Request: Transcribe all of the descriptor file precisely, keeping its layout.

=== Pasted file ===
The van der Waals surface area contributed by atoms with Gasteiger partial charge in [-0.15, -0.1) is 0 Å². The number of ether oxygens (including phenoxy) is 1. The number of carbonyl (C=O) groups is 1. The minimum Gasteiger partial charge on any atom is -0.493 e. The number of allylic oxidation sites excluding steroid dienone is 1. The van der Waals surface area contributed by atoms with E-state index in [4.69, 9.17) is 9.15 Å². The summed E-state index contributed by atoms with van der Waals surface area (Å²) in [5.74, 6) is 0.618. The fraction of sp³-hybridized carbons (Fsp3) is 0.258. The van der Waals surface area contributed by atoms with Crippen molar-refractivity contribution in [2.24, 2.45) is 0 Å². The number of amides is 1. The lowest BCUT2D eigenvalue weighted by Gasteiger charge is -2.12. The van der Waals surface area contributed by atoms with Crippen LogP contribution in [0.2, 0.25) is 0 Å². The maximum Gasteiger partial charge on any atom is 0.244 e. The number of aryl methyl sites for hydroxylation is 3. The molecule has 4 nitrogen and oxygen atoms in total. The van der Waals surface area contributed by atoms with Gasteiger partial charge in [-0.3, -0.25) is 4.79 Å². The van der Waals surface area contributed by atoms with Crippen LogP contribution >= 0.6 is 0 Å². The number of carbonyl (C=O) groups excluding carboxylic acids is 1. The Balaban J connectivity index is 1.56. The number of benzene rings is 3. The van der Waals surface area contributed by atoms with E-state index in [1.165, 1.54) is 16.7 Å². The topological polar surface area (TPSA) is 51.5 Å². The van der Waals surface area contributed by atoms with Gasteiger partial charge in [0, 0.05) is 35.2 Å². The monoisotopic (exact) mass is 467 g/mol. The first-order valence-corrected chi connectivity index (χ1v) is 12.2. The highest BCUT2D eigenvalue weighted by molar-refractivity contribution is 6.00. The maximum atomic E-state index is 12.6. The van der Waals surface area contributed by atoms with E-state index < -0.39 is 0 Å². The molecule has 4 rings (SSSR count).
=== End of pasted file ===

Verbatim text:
The van der Waals surface area contributed by atoms with Gasteiger partial charge in [-0.15, -0.1) is 0 Å². The number of ether oxygens (including phenoxy) is 1. The number of carbonyl (C=O) groups is 1. The minimum Gasteiger partial charge on any atom is -0.493 e. The number of allylic oxidation sites excluding steroid dienone is 1. The van der Waals surface area contributed by atoms with E-state index in [4.69, 9.17) is 9.15 Å². The summed E-state index contributed by atoms with van der Waals surface area (Å²) in [5.74, 6) is 0.618. The fraction of sp³-hybridized carbons (Fsp3) is 0.258. The van der Waals surface area contributed by atoms with Crippen molar-refractivity contribution in [2.24, 2.45) is 0 Å². The number of amides is 1. The lowest BCUT2D eigenvalue weighted by Gasteiger charge is -2.12. The van der Waals surface area contributed by atoms with Crippen LogP contribution in [0.2, 0.25) is 0 Å². The maximum Gasteiger partial charge on any atom is 0.244 e. The number of aryl methyl sites for hydroxylation is 3. The molecule has 4 nitrogen and oxygen atoms in total. The van der Waals surface area contributed by atoms with Gasteiger partial charge in [-0.3, -0.25) is 4.79 Å². The van der Waals surface area contributed by atoms with Crippen LogP contribution >= 0.6 is 0 Å². The number of carbonyl (C=O) groups excluding carboxylic acids is 1. The Balaban J connectivity index is 1.56. The number of benzene rings is 3. The van der Waals surface area contributed by atoms with E-state index in [1.165, 1.54) is 16.7 Å². The topological polar surface area (TPSA) is 51.5 Å². The van der Waals surface area contributed by atoms with Gasteiger partial charge in [0, 0.05) is 35.2 Å². The monoisotopic (exact) mass is 467 g/mol. The first-order valence-corrected chi connectivity index (χ1v) is 12.2. The highest BCUT2D eigenvalue weighted by molar-refractivity contribution is 6.00. The maximum atomic E-state index is 12.6. The van der Waals surface area contributed by atoms with E-state index < -0.39 is 0 Å². The molecule has 4 rings (SSSR count).